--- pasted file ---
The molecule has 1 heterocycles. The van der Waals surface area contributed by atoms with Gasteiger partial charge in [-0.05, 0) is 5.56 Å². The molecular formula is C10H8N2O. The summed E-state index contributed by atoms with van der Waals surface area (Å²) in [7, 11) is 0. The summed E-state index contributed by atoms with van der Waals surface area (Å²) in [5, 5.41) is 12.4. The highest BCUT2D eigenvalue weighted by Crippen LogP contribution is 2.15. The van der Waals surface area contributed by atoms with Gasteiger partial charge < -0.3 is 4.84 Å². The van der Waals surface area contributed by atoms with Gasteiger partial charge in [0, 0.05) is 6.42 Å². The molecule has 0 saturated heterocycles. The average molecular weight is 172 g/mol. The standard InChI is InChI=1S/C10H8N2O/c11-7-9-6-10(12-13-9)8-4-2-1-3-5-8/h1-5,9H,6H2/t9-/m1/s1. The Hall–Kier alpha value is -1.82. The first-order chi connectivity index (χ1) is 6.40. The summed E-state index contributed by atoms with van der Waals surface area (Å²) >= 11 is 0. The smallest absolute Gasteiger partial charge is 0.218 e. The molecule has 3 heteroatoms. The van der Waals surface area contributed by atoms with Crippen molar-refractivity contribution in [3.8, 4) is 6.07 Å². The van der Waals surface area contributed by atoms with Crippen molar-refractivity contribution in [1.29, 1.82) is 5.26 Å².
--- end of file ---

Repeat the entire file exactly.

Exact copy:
The molecule has 1 heterocycles. The van der Waals surface area contributed by atoms with Gasteiger partial charge in [-0.05, 0) is 5.56 Å². The molecular formula is C10H8N2O. The summed E-state index contributed by atoms with van der Waals surface area (Å²) in [7, 11) is 0. The summed E-state index contributed by atoms with van der Waals surface area (Å²) in [5, 5.41) is 12.4. The highest BCUT2D eigenvalue weighted by Crippen LogP contribution is 2.15. The van der Waals surface area contributed by atoms with Gasteiger partial charge < -0.3 is 4.84 Å². The van der Waals surface area contributed by atoms with Gasteiger partial charge in [0, 0.05) is 6.42 Å². The molecule has 0 saturated heterocycles. The average molecular weight is 172 g/mol. The standard InChI is InChI=1S/C10H8N2O/c11-7-9-6-10(12-13-9)8-4-2-1-3-5-8/h1-5,9H,6H2/t9-/m1/s1. The Hall–Kier alpha value is -1.82. The first-order chi connectivity index (χ1) is 6.40. The summed E-state index contributed by atoms with van der Waals surface area (Å²) >= 11 is 0. The smallest absolute Gasteiger partial charge is 0.218 e. The molecule has 3 heteroatoms. The van der Waals surface area contributed by atoms with Crippen molar-refractivity contribution in [3.8, 4) is 6.07 Å². The van der Waals surface area contributed by atoms with Crippen molar-refractivity contribution in [1.29, 1.82) is 5.26 Å².